Verifying a property’s condition on entry and exit, schedules of obsolescence: what are the decree provisions?

Two years after the ALUR law came into force, decrees are still slowly continuing to appear. One relating to the condition of a property at the start and finish of a tenancy has just been published and will come into force on 1 June 2016. A decree addressing criteria for obsolescence had been anticipated, and in that respect the document therefore introduces nothing new. In effect, it merely rubber stamps what has already become firmly established practice.
This new decree requires the creation of documentation which will allow a comparison of the entry and exit condition of rented housing. As is already common practice, upon signing the rental agreement the contracting parties will complete a jointly agreed document detailing the condition of the accommodation. Where relevant, this may also include the adoption of a schedule of obsolescence.

Comparing the condition of housing upon the entry and exit of tenants

Decree No 2016-382, issued on 30 March 2016, sets out the procedure for verifying the entry and exit condition of accommodation rented out for use as a tenant’s principal residence.
The inventory must obviously provide a complete overview of the accommodation and equipment available for the tenant’s exclusive use and, as its designation implies, must also note its condition.
It must include the following information:

  • The location of the accommodation
  • The name or designation of the parties, the address or registered office of the landlord, and if applicable, the name and details of a nominated contact person
  • Meter readings
  • The number of keys or badges allocated, and their purpose
  • A precise description of each room detailing the condition of the flooring, walls and ceilings, plus the household equipment and features the accommodation offers
  • The date the document was prepared and signed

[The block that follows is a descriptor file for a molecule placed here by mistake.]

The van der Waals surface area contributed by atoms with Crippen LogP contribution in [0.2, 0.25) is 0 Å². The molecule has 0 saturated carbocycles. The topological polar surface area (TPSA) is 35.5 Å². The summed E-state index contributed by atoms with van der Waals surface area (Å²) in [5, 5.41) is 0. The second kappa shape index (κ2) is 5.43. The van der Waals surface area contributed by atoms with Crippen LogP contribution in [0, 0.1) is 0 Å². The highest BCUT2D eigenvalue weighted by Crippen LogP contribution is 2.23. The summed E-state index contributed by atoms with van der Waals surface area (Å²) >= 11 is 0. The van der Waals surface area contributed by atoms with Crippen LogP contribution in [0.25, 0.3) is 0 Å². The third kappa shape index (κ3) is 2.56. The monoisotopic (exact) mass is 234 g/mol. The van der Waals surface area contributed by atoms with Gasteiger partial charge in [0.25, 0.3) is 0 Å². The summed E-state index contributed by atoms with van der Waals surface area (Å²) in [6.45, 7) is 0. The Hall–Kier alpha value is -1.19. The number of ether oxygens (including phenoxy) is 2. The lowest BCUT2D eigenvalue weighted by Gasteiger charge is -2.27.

• The signature of the parties

An entry inventory must also include:

  • The tenant’s new address;
  • Any changes in the condition of each room, fixtures or household equipment since the completion of the previous exit inventory.

The necessary inventories can take the form of a single document, or separate documents in a similar format to allow for easy comparison, and can be supplemented by comments or reservations as well as photos. They may be set up in paper or electronic form, and a copy should be given to each party.

The potential adoption of a schedule of obsolescence

The new decree also takes into consideration any marked obsolescence present in the accommodation rented for use as a tenant’s principal residence. Obsolescence is defined as the wear and tear or deterioration which occurs over time as a result of the normal use of a property and its associated fixtures and fittings.
Upon signature of the rental agreement, the landlord and tenant may decide to attach an agreed schedule defining the minimum anticipated service life for the rented property’s major materials and equipment, as well as any standard annual deduction to be applied in this respect.

Changes to an inventory once the keys have been handed over

During the ten days following the completion of an inventory, the tenant can ask the landlord or his agent to change any element on the entry inventory which relates to the housing, or the first month of the heating season in the section which details heating arrangements.
However, when a tenant leaves the accommodation, a landlord does not have the same period of ten days to review the exit inventory. He must therefore be extremely vigilant when keys are handed over: any damage discovered after the tenant’s departure cannot be attributed to him, nor deducted from the tenant’s deposit guarantee without his explicit consent.

This legislation sets out to regulate the use of inventories to reduce the number of disputes by facilitating comparisons between entry and exit inventory reports, and by determining schedules of obsolescence. The recently published decree adds nothing which is not already common practice, and it is therefore difficult to understand its precise purpose – other than to prove that decrees implementing the ALUR law do actually exist!

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1 Comment

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About me

Maud Velter
Maud Velter
Legal & practical advice for furnished rentals
Associate and Legal Director of Lodgis, furnished rentals and property law specialist

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